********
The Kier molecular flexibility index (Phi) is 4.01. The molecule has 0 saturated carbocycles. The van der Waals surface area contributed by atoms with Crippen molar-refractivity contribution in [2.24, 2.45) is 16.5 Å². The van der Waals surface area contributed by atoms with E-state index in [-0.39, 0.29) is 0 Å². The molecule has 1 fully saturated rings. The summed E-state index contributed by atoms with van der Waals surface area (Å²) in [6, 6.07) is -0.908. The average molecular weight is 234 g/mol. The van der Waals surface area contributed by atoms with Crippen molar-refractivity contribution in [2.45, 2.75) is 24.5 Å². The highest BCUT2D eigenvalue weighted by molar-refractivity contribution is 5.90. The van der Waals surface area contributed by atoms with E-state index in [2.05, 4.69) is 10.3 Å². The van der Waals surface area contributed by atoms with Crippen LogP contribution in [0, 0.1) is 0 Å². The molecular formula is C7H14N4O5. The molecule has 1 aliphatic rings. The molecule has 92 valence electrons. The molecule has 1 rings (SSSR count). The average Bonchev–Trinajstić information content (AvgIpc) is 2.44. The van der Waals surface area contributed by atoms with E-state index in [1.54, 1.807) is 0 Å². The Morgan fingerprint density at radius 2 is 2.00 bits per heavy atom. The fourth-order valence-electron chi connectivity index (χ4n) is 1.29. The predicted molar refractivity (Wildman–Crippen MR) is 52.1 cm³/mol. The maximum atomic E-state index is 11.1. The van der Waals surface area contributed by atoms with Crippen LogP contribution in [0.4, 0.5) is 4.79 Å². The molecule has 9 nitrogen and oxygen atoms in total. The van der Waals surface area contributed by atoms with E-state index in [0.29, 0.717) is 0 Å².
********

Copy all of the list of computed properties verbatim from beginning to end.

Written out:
The Kier molecular flexibility index (Phi) is 4.01. The molecule has 0 saturated carbocycles. The van der Waals surface area contributed by atoms with Crippen molar-refractivity contribution in [2.24, 2.45) is 16.5 Å². The van der Waals surface area contributed by atoms with E-state index in [-0.39, 0.29) is 0 Å². The molecule has 1 fully saturated rings. The summed E-state index contributed by atoms with van der Waals surface area (Å²) in [6, 6.07) is -0.908. The average molecular weight is 234 g/mol. The van der Waals surface area contributed by atoms with Crippen molar-refractivity contribution in [2.45, 2.75) is 24.5 Å². The highest BCUT2D eigenvalue weighted by molar-refractivity contribution is 5.90. The van der Waals surface area contributed by atoms with E-state index in [2.05, 4.69) is 10.3 Å². The van der Waals surface area contributed by atoms with Crippen LogP contribution in [0, 0.1) is 0 Å². The molecular formula is C7H14N4O5. The molecule has 1 aliphatic rings. The molecule has 92 valence electrons. The molecule has 1 rings (SSSR count). The average Bonchev–Trinajstić information content (AvgIpc) is 2.44. The van der Waals surface area contributed by atoms with E-state index in [1.54, 1.807) is 0 Å². The Morgan fingerprint density at radius 2 is 2.00 bits per heavy atom. The fourth-order valence-electron chi connectivity index (χ4n) is 1.29. The predicted molar refractivity (Wildman–Crippen MR) is 52.1 cm³/mol. The maximum atomic E-state index is 11.1. The van der Waals surface area contributed by atoms with Crippen LogP contribution in [0.4, 0.5) is 4.79 Å². The molecule has 9 nitrogen and oxygen atoms in total. The van der Waals surface area contributed by atoms with E-state index in [0.29, 0.717) is 0 Å².